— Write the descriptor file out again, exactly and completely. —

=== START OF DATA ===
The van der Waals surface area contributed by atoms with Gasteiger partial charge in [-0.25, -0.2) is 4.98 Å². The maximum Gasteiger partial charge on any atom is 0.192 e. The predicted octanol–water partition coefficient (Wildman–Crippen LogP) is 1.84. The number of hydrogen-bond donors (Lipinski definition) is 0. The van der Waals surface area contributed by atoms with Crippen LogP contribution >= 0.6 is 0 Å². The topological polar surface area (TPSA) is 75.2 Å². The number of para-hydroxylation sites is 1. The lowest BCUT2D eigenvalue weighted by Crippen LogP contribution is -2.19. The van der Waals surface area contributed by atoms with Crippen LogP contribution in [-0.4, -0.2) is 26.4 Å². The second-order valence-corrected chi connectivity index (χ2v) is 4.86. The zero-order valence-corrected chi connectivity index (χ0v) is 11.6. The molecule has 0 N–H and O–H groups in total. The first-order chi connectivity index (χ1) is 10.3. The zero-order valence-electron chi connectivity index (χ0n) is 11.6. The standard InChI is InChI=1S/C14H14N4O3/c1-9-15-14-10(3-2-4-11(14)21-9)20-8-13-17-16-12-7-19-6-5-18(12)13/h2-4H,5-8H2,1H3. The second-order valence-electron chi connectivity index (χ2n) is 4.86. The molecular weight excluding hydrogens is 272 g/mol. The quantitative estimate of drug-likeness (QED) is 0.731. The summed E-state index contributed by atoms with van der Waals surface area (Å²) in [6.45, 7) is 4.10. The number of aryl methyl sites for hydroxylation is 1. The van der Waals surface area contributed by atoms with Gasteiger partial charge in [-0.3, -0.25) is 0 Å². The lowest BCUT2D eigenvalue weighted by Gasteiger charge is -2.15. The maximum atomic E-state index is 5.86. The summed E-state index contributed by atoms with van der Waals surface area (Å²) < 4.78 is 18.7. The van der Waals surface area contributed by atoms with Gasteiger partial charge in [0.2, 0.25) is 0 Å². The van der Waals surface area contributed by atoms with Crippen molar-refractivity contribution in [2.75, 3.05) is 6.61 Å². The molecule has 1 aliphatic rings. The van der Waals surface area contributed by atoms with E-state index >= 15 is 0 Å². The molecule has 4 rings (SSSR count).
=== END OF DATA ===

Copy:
The van der Waals surface area contributed by atoms with Gasteiger partial charge in [-0.25, -0.2) is 4.98 Å². The maximum Gasteiger partial charge on any atom is 0.192 e. The predicted octanol–water partition coefficient (Wildman–Crippen LogP) is 1.84. The number of hydrogen-bond donors (Lipinski definition) is 0. The van der Waals surface area contributed by atoms with Crippen LogP contribution >= 0.6 is 0 Å². The topological polar surface area (TPSA) is 75.2 Å². The number of para-hydroxylation sites is 1. The lowest BCUT2D eigenvalue weighted by Crippen LogP contribution is -2.19. The van der Waals surface area contributed by atoms with Crippen LogP contribution in [-0.4, -0.2) is 26.4 Å². The second-order valence-corrected chi connectivity index (χ2v) is 4.86. The zero-order valence-corrected chi connectivity index (χ0v) is 11.6. The molecule has 0 N–H and O–H groups in total. The first-order chi connectivity index (χ1) is 10.3. The zero-order valence-electron chi connectivity index (χ0n) is 11.6. The standard InChI is InChI=1S/C14H14N4O3/c1-9-15-14-10(3-2-4-11(14)21-9)20-8-13-17-16-12-7-19-6-5-18(12)13/h2-4H,5-8H2,1H3. The second-order valence-electron chi connectivity index (χ2n) is 4.86. The molecular weight excluding hydrogens is 272 g/mol. The quantitative estimate of drug-likeness (QED) is 0.731. The summed E-state index contributed by atoms with van der Waals surface area (Å²) in [6.45, 7) is 4.10. The number of aryl methyl sites for hydroxylation is 1. The van der Waals surface area contributed by atoms with Gasteiger partial charge in [-0.3, -0.25) is 0 Å². The lowest BCUT2D eigenvalue weighted by Gasteiger charge is -2.15. The maximum atomic E-state index is 5.86. The summed E-state index contributed by atoms with van der Waals surface area (Å²) < 4.78 is 18.7. The van der Waals surface area contributed by atoms with Gasteiger partial charge in [0.2, 0.25) is 0 Å². The van der Waals surface area contributed by atoms with Crippen molar-refractivity contribution in [2.75, 3.05) is 6.61 Å². The molecule has 1 aliphatic rings. The van der Waals surface area contributed by atoms with E-state index >= 15 is 0 Å². The molecule has 4 rings (SSSR count).